Joy Ladin is the author of seven books of poetry, including Impersonation (Sheep Meadow, 2009) and Transmigration (Sheep Meadow, 2015), which were both Lambda Literary Award finalists. Her memoir of gender transition, Through the Door of Life: A Jewish Journey Between Genders (University of Wisconsin Press, 2013), was a 2012 National Jewish Book Award finalist. Her work has been recognized with a National Endowment of the Arts Fellowship and a Fulbright Scholarship, among other honors. She holds the Gottesman Chair in English at Yeshiva University in New York. This past July, Ladin led a P&W–supported poetry workshop as part of the Lambda Literary Foundation's annual Writers Retreat in Los Angeles. Here, she blogs about the importance of this retreat for emerging LGBTQ writers.
Outside of MFA programs and writing conferences, it’s pretty queer to be a poet in most places in the United States. I learned that when, during my first job after college, a fellow office worker backed away from me when I told her that I was a poet.
But to many LGBTQ (lesbian, gay, bisexual, transgender, or otherwise queer) poets, the poetry world seems just as “straight” as the non-literary world, just as invested in norms that focus attention paid on the work and lives of heterosexual white people (particularly men) and make it hard for LGBTQ people and people of color to feel seen, valued, or understood.
That's why the Lambda Literary Foundation’s annual Writers Retreat for Emerging LGBTQ Voices (supported in part by a grant from Poets & Writers’ Readings & Workshops program) is so important. For many of the LGBTQ writers who attend, the retreat is a weeklong oasis in which they can find the understanding, encouragement, and recognition that all writers need to survive and thrive. As Nico Amador, a poetry fellow, said, “In so many workshops queer and trans writers have to spend more time than we’d like on…educating our straight or non-trans peers enough so that they can engage with a reading of our work that honors our intentions and points of view. At Lambda, it was enlivening to be able to sit at a table with others who could move seamlessly through the varied thematic and poetic discussion in the workshop—applying a queer reading when relevant and leaving it out when it wasn’t. The space this created allowed us to take seriously the goals of each person's work, to offer a diversity of thought, and pose questions that could [help] each of us to grow in our work as poets.”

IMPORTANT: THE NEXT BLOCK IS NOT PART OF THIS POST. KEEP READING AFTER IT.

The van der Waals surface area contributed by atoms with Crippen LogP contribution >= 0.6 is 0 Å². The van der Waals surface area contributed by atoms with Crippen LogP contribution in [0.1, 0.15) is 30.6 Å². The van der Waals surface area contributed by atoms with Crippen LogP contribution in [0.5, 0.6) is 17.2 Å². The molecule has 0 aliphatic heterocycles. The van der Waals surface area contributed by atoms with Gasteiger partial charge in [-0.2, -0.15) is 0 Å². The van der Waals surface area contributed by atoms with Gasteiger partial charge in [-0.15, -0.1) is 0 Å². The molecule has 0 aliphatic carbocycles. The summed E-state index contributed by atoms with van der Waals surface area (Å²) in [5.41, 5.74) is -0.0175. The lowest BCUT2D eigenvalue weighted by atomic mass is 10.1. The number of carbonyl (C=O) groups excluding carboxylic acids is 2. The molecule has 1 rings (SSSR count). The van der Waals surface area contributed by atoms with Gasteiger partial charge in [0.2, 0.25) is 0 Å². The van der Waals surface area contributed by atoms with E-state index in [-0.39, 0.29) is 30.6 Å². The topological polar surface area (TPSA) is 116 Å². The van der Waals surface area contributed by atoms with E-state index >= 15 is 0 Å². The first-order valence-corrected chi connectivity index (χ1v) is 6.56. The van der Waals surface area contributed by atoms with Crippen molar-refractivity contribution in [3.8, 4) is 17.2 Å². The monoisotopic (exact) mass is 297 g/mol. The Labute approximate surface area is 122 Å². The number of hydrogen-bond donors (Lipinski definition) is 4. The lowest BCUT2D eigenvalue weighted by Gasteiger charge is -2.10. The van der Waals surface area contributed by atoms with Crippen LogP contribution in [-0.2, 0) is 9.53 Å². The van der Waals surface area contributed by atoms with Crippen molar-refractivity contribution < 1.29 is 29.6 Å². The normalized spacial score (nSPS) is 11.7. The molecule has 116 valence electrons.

This past summer, for the first time, I learned firsthand what the writers retreat offers LGBTQ writers, when I led the poetry workshop. After decades of writing and teaching in classrooms where my transgender identity is treated as an awkward subject to avoid, I found myself in a place where my experience as a trans writer was valued. Not that I felt surrounded by “writers like me”: Even within the poetry workshop, we were all very different in our writing concerns, styles, backgrounds, and the complex constellations of our identities. At the retreat, we didn't have to minimize or hide our differences; we could share and celebrate them as sources of poetry, insight, humanity.
But as Julia Tranchina, another poetry fellow wrote: “The best part of the retreat was working on poetry. Breathing, biting, imbibing poetry with other poets.” Those are feelings every poet I've ever met can understand.
Photos: (top) Joy Ladin. Photo credit: Lisa Ross. (bottom) Joy Ladin and poetry cohort. Photo credit: Lambda Literary.